Shares in Inmarsat (OTCMKTS: IMASF) fell over 10 percent in early trading on Friday after EchoStar revealed their second takeover bid for the group had been rejected.
The cash and shares offer, which valued the leading satellite company at £3.2 billion, was rejected for the second time after the group said the offer “significantly undervalued” the company.
“EchoStar continues, however, to seek engagement with the board of Inmarsat on a constructive basis, with a view to agreeing the terms of a recommended offer,” said Echostar, who is continuing to pursue a takeover.
The latest offer valued Inmarsat at 532p. Following the rejection on Friday, shares in the group were trading at 470p.
Wilton Fry, an analyst at RBC Europe, said that Echostar needs to value the company at 750p to gain shareholder approval.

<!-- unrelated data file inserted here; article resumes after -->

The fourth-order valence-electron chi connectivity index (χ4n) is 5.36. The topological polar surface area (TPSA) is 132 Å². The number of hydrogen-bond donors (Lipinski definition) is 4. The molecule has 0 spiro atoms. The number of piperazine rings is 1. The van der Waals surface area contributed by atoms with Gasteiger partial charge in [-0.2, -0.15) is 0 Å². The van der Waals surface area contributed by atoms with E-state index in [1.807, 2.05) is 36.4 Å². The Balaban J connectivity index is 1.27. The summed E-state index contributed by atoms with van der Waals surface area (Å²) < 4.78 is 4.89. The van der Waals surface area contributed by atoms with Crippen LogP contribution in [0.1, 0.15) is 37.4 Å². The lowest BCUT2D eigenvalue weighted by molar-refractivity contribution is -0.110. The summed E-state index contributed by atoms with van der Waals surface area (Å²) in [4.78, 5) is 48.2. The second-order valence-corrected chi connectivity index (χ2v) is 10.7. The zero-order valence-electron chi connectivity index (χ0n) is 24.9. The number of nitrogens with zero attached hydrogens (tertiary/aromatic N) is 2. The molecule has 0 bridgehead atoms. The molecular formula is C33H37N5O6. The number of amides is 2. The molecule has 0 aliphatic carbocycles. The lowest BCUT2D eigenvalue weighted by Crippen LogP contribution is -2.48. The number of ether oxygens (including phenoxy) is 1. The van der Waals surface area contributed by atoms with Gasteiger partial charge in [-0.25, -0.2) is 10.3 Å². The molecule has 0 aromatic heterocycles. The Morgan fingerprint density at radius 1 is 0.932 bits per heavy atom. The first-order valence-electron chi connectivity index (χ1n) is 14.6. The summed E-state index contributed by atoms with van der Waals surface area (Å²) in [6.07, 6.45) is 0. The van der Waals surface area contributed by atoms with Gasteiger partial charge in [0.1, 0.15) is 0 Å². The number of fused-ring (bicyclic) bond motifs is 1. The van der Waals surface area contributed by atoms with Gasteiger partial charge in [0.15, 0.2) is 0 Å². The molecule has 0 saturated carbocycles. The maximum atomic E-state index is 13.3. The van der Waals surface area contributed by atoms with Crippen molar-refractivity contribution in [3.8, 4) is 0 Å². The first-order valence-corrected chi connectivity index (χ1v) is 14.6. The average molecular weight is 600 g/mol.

“Given the political backdrop (sensitive satellite infrastructure) we believe Echostar is likely to need a recommended offer as a hostile bid could allow the company to seek political protection,” he said in a note to investors.
The company is seeking an extension of a deadline that requires it to table a firm proposal by 5 pm on Friday.
“EchoStar believes a combination of EchoStar and Inmarsat is strategically compelling,” the group said in a market statement.
“The combined group would be one of the world’s leading satellite providers and be well supported by a global portfolio of complementary assets and service offerings. EchoStar believes that the improved proposal presents a compelling opportunity for Inmarsat’s shareholders to realise certain value from their investment in Inmarsat while also participating meaningfully in the upside potential of the combined company.”
Inmarsat employs over 1,500 people and has provided technology to the British armed forces and the US military. Technology from the group was used to narrow the flight corridor of the missing Malaysia Airlines flight.